PRETORIA, SOUTH AFRICA — Mostly due to an increase in soybean plantings, South Africa reached a 20-year high in the area planted with summer rainfall field crops, the US Department of Agriculture’s Foreign Agricultural Service (FAS) said in a Feb. 19 report.
Farmers planted 4.1 million hectares of the crops in 2020-21. Summer rainfall field crops include corn, soybeans, sunflower, peanuts and sorghum. This is 6% higher than the 3.9 million hectares planted in the previous year.
The South African Crop Estimates Committee (CEC) estimates that farmers planted 2.8 million hectares to corn, 806,000 hectares to soybeans, 473,300 hectares to sunflower, 43,300 hectares to sorghum and 40,050 hectares to peanuts.
South Africa saw widespread rains during October and November 2020 in most of the summer rainfall producing areas. Along with favorable oilseed and corn prices, the rainfall created the perfect combination for opportunism in farming, the FAS said.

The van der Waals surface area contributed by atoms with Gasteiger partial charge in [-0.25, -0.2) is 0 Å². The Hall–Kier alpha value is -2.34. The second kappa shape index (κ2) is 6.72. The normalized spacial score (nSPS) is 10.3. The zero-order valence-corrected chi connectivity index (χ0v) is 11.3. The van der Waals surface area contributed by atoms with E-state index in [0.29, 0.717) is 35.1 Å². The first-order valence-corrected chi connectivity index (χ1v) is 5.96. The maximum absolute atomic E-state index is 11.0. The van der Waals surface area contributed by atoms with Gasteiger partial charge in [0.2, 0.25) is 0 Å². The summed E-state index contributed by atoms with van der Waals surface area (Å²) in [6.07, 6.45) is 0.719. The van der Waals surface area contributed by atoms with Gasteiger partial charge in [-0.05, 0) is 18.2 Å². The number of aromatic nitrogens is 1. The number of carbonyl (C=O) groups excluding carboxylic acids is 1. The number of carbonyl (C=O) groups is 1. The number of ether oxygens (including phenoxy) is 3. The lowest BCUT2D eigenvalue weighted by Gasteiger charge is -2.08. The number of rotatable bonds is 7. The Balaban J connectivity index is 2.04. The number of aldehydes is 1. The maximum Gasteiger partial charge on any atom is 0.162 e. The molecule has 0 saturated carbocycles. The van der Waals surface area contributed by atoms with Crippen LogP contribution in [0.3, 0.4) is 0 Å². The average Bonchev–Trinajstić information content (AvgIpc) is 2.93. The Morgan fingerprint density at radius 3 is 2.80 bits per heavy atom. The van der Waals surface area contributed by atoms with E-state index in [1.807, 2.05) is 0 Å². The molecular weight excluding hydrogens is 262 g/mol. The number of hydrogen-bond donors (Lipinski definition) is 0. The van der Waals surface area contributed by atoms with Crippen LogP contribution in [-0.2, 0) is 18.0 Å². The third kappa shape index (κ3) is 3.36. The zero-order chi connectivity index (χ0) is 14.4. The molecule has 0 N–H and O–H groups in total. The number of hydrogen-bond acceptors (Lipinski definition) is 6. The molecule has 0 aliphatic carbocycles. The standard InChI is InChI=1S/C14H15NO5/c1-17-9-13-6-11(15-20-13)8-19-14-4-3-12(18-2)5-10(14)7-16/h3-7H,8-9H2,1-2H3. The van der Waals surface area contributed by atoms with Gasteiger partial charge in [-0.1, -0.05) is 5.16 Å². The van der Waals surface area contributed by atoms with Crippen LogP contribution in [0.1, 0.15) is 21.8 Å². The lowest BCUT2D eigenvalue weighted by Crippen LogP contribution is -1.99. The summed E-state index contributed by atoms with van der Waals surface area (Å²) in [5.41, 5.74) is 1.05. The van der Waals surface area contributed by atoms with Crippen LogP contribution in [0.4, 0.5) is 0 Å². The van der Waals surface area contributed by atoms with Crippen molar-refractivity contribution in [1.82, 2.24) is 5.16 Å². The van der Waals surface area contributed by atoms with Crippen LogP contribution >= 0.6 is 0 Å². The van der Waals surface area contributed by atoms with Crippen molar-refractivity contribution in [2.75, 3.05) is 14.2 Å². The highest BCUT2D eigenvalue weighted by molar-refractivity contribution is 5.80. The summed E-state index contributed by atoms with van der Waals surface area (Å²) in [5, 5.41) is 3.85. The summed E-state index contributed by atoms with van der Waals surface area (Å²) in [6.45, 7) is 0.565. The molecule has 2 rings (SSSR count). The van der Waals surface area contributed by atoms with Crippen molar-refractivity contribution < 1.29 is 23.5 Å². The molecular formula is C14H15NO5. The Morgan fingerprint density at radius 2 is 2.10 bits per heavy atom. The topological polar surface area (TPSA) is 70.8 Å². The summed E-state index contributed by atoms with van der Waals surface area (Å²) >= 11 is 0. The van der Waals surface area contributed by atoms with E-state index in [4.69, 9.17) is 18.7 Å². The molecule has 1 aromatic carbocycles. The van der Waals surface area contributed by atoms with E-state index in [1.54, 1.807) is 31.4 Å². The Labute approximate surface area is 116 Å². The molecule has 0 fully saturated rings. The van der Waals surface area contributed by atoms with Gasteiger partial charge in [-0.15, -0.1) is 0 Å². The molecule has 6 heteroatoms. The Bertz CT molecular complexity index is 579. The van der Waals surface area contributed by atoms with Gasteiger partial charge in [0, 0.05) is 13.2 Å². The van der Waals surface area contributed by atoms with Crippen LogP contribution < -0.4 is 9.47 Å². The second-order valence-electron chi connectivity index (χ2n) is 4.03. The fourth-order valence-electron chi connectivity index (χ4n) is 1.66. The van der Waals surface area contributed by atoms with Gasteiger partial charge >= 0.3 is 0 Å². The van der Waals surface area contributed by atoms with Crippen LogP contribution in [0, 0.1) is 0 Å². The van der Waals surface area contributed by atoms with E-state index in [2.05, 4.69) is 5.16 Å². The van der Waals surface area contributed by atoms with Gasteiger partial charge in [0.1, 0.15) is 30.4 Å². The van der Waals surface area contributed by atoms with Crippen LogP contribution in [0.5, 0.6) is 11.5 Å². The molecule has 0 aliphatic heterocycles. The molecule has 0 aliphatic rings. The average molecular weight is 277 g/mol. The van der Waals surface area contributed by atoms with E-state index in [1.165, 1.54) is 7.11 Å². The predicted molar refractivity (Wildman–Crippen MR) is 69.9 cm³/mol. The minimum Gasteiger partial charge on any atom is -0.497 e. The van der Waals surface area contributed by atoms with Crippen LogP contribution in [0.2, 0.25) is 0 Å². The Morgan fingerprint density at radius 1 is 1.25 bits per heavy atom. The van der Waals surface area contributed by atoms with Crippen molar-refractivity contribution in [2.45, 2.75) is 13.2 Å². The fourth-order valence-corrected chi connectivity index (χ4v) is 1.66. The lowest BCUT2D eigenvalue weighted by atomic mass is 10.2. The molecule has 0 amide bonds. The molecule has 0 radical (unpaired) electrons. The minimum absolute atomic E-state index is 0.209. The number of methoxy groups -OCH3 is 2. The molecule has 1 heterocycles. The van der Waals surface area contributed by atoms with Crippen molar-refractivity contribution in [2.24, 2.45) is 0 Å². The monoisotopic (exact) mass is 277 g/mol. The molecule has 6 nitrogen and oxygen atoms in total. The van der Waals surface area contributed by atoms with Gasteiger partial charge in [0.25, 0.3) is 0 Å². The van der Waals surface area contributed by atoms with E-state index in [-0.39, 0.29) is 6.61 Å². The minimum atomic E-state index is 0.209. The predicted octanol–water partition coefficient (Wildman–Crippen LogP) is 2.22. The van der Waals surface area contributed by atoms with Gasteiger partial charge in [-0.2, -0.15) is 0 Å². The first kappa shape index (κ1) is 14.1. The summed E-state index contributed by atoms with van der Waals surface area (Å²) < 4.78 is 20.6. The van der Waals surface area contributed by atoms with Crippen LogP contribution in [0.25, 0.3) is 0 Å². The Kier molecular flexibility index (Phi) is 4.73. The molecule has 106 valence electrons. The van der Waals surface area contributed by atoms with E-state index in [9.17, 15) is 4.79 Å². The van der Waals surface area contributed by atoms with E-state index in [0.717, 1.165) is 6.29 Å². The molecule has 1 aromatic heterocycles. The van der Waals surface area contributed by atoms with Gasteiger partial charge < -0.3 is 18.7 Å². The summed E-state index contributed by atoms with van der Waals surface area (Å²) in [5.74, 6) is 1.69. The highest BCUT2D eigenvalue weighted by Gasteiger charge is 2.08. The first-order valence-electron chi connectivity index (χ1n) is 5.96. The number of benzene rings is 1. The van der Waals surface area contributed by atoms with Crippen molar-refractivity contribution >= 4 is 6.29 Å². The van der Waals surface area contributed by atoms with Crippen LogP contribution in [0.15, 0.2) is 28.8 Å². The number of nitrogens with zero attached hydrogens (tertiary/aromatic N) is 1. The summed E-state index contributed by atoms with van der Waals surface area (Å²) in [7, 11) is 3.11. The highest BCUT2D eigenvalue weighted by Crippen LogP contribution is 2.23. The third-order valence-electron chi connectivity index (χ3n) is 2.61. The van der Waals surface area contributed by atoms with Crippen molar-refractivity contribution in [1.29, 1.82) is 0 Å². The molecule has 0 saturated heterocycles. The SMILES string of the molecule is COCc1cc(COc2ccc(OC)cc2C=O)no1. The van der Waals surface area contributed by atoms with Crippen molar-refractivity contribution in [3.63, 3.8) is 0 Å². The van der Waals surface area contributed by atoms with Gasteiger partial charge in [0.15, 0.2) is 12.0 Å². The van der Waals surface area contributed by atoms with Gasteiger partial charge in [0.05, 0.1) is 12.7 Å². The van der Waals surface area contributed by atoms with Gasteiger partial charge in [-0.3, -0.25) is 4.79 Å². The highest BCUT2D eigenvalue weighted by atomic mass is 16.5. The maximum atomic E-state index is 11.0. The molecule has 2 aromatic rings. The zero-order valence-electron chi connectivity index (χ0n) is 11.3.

South Africa’s largest area planted with summer crops was in the 1966-67 marketing year, when 5.6 million hectares were planted, the FAS said. During that time, the market was regulated by the Maize Board, which was abolished in 1996.
This marketing year, farmers planted a record area of 806,000 hectares with soybeans, an increase of 14% from the previous marketing year, the FAS said.
“Twenty years ago, South African farmers planted a mere 134,000 hectares with soybeans,” the FAS said. “In the past decade, South Africa invested in expanding its soybean processing capacity to replace soybean meal imports. As a result, about 1.5 million tons of additional oilseed processing capacity has been added, bringing South Africa’s current total oilseed processing capacity to an estimated 2.5 million tons per annum.”
The demand-pull from the investments and farmers increasingly using soybeans in rotation with corn, caused soybean plantings by more than six-fold the past 20 years, the FAS said.